Your career and your place in society is really interesting. During the Obama administration, you were going to perform at the White House, and Fox News tried to vilify you for making a song about Assata Shakur. [Editor’s note: Longtime Daily Show host Jon Stewart notably defended Common’s stance during a visit to Bill O’Reilly’s show.] What is it like to have made songs like that for so long but to now see Black Lives Matter on a basketball court and to see companies tripping over themselves to issue BLM statements?
I always feel like, man, people get there when they get there. Let’s face it: Some companies are doing it to save their faces as dollars go. But some are sincere, and I really do believe that some people within those companies are like, “We gotta do something.” I used to always sit there and think, How are these companies making all this money and feeling no type of compassion toward the people that are supporting them? I just don’t get the concept. If I’m riding by in a nice-ass car, life is good for me, and I see hungry [people, how are you] not looking out for them? To me, metaphorically, that’s what companies are doing. People are now smarter. We’ve been through enough experiences of companies just hopping on bandwagons. You can see through advertisements about what the intention is. A lot of people don’t fall for it as much. And I think the people in the companies that have already been on it, they’re showing up, and it’s showing. I have no problem if you’re saying, “We’re gonna honor Black lives and say what needs to be said,” but I also want action with that too. It’s certain things I’m late to the table on. I wasn’t in criminal-justice reform 20 years ago; I didn’t even know how to address it. I knew it was systemic, but I wasn’t really able to break it down to how and why.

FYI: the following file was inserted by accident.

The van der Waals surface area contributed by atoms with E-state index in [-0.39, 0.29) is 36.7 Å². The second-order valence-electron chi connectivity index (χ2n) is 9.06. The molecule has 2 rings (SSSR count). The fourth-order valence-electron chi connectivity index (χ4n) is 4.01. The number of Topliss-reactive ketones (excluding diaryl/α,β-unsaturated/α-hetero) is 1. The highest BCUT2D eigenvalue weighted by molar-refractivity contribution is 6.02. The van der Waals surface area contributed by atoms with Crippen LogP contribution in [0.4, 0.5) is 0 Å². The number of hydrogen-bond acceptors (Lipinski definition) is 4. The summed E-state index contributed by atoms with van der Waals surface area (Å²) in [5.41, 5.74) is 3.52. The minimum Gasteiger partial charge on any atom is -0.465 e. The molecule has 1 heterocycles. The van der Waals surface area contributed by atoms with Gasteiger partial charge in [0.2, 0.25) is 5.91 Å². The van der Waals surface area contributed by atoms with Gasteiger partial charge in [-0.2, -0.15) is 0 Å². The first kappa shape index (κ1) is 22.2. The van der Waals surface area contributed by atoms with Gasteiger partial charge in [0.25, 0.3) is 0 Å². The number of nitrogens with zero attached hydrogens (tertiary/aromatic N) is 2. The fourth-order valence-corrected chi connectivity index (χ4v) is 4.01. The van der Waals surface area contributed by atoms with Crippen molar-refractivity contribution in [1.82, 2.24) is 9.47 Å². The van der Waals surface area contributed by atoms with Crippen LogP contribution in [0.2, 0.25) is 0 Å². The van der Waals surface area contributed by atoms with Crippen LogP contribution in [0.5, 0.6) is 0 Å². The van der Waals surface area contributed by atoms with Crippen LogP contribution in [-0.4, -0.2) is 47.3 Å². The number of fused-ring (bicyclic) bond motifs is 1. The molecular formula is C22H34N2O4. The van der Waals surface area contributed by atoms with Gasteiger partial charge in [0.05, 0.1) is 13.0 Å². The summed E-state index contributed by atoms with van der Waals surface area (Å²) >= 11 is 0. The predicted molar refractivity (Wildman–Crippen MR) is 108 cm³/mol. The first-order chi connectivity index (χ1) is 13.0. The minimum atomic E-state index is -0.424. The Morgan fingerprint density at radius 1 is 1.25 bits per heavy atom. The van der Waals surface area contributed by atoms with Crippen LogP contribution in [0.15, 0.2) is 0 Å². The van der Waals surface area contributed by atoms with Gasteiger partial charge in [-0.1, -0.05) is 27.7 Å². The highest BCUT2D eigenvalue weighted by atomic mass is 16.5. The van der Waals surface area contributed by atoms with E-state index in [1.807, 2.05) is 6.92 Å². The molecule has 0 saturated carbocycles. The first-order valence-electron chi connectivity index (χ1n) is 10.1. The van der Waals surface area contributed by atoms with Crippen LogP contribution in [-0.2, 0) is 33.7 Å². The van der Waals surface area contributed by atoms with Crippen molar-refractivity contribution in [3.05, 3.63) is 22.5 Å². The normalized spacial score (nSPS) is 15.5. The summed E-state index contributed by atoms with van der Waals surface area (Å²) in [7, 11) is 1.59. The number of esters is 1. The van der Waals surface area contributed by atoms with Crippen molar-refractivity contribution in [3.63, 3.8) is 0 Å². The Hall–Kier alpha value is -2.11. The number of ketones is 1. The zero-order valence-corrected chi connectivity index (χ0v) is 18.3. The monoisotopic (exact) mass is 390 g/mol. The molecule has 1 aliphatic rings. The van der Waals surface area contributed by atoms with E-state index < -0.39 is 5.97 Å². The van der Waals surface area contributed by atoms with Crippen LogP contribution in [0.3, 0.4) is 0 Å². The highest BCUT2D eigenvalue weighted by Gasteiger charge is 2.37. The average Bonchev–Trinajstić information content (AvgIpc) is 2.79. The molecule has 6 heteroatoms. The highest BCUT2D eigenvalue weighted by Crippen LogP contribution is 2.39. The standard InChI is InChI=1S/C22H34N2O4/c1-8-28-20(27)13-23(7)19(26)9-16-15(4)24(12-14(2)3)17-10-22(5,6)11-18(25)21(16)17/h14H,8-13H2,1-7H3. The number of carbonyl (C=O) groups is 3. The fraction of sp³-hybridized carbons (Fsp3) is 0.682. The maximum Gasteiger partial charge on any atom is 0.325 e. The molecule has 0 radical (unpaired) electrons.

I’m saying that to say: I meet people where they are; I’ll meet the companies where they are. Okay, you want to be a part of this? Come on, let’s do some real work. That’s the most important thing for me at this point. Even if you’re doing it to be like, “We want our company name to be seen” — if it’s doing real work and changing people’s lives, then I can still rock with that. But along with you saying it and showing it in your commercials, I just want to see some decisions being made. If you’re going to say Black lives matter, then we need to see some Black people in leadership within those companies and at the table expressing how some Black people feel. And it ain’t just gotta be only a Black thing. It’s Latino people being overlooked, women that have been overlooked. It’s going to be steps, but equality is going to have to happen across the board.